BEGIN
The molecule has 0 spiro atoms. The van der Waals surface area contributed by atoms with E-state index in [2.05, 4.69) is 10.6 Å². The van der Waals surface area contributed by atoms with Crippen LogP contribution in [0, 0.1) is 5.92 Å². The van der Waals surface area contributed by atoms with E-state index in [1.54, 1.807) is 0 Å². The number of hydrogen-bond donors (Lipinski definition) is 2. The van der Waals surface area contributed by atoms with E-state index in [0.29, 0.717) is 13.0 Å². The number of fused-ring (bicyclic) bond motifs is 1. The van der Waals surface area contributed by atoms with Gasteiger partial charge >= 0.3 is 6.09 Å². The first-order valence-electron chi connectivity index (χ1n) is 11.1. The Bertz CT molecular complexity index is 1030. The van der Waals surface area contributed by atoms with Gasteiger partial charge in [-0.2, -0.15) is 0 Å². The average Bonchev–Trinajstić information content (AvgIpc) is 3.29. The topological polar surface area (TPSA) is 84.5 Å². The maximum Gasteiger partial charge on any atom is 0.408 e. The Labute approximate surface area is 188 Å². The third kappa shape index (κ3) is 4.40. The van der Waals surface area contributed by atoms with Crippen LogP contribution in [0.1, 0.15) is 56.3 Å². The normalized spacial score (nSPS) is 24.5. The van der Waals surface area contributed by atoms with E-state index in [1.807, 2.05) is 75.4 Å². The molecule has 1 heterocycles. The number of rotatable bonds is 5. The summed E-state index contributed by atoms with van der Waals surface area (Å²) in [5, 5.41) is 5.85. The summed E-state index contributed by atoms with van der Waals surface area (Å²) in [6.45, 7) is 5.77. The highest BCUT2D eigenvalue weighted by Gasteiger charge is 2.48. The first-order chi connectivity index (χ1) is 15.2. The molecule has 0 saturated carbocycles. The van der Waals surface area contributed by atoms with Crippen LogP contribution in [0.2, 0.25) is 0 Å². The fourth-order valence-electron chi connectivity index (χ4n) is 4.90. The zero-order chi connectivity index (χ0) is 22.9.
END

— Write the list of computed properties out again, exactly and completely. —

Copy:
The molecule has 0 spiro atoms. The van der Waals surface area contributed by atoms with E-state index in [2.05, 4.69) is 10.6 Å². The van der Waals surface area contributed by atoms with Crippen LogP contribution in [0, 0.1) is 5.92 Å². The van der Waals surface area contributed by atoms with E-state index in [1.54, 1.807) is 0 Å². The number of hydrogen-bond donors (Lipinski definition) is 2. The van der Waals surface area contributed by atoms with E-state index in [0.29, 0.717) is 13.0 Å². The number of fused-ring (bicyclic) bond motifs is 1. The van der Waals surface area contributed by atoms with Gasteiger partial charge >= 0.3 is 6.09 Å². The first-order valence-electron chi connectivity index (χ1n) is 11.1. The Bertz CT molecular complexity index is 1030. The van der Waals surface area contributed by atoms with Gasteiger partial charge in [-0.2, -0.15) is 0 Å². The average Bonchev–Trinajstić information content (AvgIpc) is 3.29. The topological polar surface area (TPSA) is 84.5 Å². The maximum Gasteiger partial charge on any atom is 0.408 e. The Labute approximate surface area is 188 Å². The third kappa shape index (κ3) is 4.40. The van der Waals surface area contributed by atoms with Crippen LogP contribution in [0.1, 0.15) is 56.3 Å². The normalized spacial score (nSPS) is 24.5. The van der Waals surface area contributed by atoms with E-state index in [1.807, 2.05) is 75.4 Å². The molecule has 1 heterocycles. The number of rotatable bonds is 5. The summed E-state index contributed by atoms with van der Waals surface area (Å²) in [5, 5.41) is 5.85. The summed E-state index contributed by atoms with van der Waals surface area (Å²) in [6.45, 7) is 5.77. The highest BCUT2D eigenvalue weighted by Gasteiger charge is 2.48. The first-order chi connectivity index (χ1) is 15.2. The molecule has 0 saturated carbocycles. The van der Waals surface area contributed by atoms with Crippen LogP contribution in [0.2, 0.25) is 0 Å². The fourth-order valence-electron chi connectivity index (χ4n) is 4.90. The zero-order chi connectivity index (χ0) is 22.9.